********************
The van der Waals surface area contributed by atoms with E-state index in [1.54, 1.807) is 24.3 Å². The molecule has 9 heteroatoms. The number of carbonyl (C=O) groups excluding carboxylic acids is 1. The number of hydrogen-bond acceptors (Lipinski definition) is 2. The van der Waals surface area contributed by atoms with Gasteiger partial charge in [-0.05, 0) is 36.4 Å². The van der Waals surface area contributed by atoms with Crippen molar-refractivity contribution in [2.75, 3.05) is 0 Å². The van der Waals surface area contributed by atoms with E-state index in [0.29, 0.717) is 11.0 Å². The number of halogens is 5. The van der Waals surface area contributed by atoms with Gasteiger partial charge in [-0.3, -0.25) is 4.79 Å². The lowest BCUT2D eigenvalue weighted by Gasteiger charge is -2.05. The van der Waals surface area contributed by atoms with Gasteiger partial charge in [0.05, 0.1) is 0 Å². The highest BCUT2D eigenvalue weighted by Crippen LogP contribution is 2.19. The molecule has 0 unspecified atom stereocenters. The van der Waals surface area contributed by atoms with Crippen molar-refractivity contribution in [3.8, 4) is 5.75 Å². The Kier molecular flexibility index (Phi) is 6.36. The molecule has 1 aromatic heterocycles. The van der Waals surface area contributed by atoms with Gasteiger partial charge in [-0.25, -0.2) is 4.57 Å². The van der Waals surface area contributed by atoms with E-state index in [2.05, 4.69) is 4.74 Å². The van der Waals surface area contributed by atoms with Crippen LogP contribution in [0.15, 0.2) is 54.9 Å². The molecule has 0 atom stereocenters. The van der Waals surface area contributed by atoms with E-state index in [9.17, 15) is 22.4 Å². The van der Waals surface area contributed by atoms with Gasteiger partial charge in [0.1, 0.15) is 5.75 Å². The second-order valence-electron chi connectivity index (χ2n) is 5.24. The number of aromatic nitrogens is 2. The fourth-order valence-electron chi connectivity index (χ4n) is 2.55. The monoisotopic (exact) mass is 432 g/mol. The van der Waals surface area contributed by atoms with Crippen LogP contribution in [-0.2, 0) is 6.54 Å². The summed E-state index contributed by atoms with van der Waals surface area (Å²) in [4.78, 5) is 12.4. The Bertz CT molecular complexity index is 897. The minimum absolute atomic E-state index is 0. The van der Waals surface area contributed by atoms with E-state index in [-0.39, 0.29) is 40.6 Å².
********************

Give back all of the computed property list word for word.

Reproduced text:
The van der Waals surface area contributed by atoms with E-state index in [1.54, 1.807) is 24.3 Å². The molecule has 9 heteroatoms. The number of carbonyl (C=O) groups excluding carboxylic acids is 1. The number of hydrogen-bond acceptors (Lipinski definition) is 2. The van der Waals surface area contributed by atoms with Gasteiger partial charge in [-0.05, 0) is 36.4 Å². The van der Waals surface area contributed by atoms with Crippen molar-refractivity contribution in [2.75, 3.05) is 0 Å². The van der Waals surface area contributed by atoms with E-state index in [0.29, 0.717) is 11.0 Å². The number of halogens is 5. The van der Waals surface area contributed by atoms with Gasteiger partial charge in [-0.3, -0.25) is 4.79 Å². The lowest BCUT2D eigenvalue weighted by Gasteiger charge is -2.05. The van der Waals surface area contributed by atoms with Gasteiger partial charge in [0.05, 0.1) is 0 Å². The highest BCUT2D eigenvalue weighted by Crippen LogP contribution is 2.19. The molecule has 0 unspecified atom stereocenters. The van der Waals surface area contributed by atoms with Crippen molar-refractivity contribution in [3.8, 4) is 5.75 Å². The Kier molecular flexibility index (Phi) is 6.36. The molecule has 1 aromatic heterocycles. The van der Waals surface area contributed by atoms with Gasteiger partial charge in [-0.25, -0.2) is 4.57 Å². The van der Waals surface area contributed by atoms with E-state index in [2.05, 4.69) is 4.74 Å². The van der Waals surface area contributed by atoms with Crippen LogP contribution in [0.15, 0.2) is 54.9 Å². The molecule has 0 atom stereocenters. The van der Waals surface area contributed by atoms with E-state index in [9.17, 15) is 22.4 Å². The van der Waals surface area contributed by atoms with Gasteiger partial charge in [0.1, 0.15) is 5.75 Å². The second-order valence-electron chi connectivity index (χ2n) is 5.24. The number of aromatic nitrogens is 2. The fourth-order valence-electron chi connectivity index (χ4n) is 2.55. The monoisotopic (exact) mass is 432 g/mol. The van der Waals surface area contributed by atoms with Crippen LogP contribution in [-0.2, 0) is 6.54 Å². The summed E-state index contributed by atoms with van der Waals surface area (Å²) in [4.78, 5) is 12.4. The Bertz CT molecular complexity index is 897. The minimum absolute atomic E-state index is 0. The van der Waals surface area contributed by atoms with E-state index in [-0.39, 0.29) is 40.6 Å².